Figure 3 shows that of the three solvents used to activate the VVR coagulant, NaCl had the highest performance. Using NaCl, distilled water and NaOH solvents, 99.1%, 98.2% and 81.3% were obtained for more effective coagulation of turbidity removal from synthetic wastewater, respectively. Different initial turbidities (25, 50, 100 and 500 NTU) were prepared as water samples according to section 2.3. At the highest initial turbidity, 500 NTU, the highest turbidity removal occurred.

JEAES-Roth

Figure 3: Effects of Vicia villosa Roth seed coagulant extracted with 0.5 M NaCl, 0.05 M NaOH and distilled water.

Effects of pH and coagulant dosage

Changes in water pH affect the surface charge of coagulants as well as the stabilization degree of the suspension [21]. The effect of water pH on turbidity removal was investigated by VVR over a wide pH range of 2 to 12. Figure 4 shows the effect of pH on turbidity removal using different solvents of NaCl, NaOH and distilled water. With increasing pH, the turbidity removal percentage increased until it reached its maximum value at pH 5. The highest turbidity removal was obtained in NaCl, NaOH and distilled water solvents at pH 5 of 99.1, 81.2 and 98.4, respectively. After pH 5, the turbidity removal percentage decreased, which was imperceptible until the neutral pH. The average percentage of turbidity removal in the pH range of 5 to 8 indicates that this coagulant performs better in this range.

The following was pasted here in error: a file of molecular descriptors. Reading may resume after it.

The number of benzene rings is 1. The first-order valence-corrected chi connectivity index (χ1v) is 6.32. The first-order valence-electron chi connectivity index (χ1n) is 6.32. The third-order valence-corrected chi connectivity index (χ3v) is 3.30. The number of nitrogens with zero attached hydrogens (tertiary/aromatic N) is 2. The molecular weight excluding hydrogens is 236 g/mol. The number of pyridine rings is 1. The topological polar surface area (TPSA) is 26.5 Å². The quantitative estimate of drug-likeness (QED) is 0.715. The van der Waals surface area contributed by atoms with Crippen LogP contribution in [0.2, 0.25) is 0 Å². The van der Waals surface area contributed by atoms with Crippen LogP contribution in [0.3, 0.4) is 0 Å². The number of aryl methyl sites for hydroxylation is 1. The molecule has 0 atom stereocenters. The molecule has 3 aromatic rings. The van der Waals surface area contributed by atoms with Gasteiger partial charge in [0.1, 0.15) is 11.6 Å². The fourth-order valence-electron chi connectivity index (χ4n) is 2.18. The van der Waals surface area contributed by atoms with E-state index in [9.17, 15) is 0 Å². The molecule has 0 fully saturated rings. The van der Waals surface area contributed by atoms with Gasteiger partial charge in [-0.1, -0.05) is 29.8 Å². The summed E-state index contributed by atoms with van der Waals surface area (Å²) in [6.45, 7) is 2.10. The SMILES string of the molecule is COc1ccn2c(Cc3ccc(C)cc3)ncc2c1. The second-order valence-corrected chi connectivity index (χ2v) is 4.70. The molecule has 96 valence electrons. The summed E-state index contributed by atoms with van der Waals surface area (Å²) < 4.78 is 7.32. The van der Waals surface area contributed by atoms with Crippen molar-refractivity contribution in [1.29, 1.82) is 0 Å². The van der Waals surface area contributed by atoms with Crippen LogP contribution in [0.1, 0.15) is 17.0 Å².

JEAES-turbidity

Figure 4: Effects of pH on turbidity removal.

Coagulant dosage is also one of the factors that contribute to coagulation activity. For this purpose, to investigate the effect of coagulant dose on coagulation activity, a concentration range between 25 and 200 mg /l is used for water treatment. Figure 5 showed with increasing coagulation dose, the turbidity removal percentage for 0. 5 M NaCl, 0.05 M NaOH and DW solvents increased. The maximum amount of turbidity removal occurred at a dose of 125 mg /l. Determining the optimum amount of coagulant for optimum treatment performance as well as reducing the cost of dosing and sludge formation is significant [22].

JEAES-coagulant

Figure 5: Effects of coagulant dosage on turbidity removal.

Settling time and fall velocity of flocs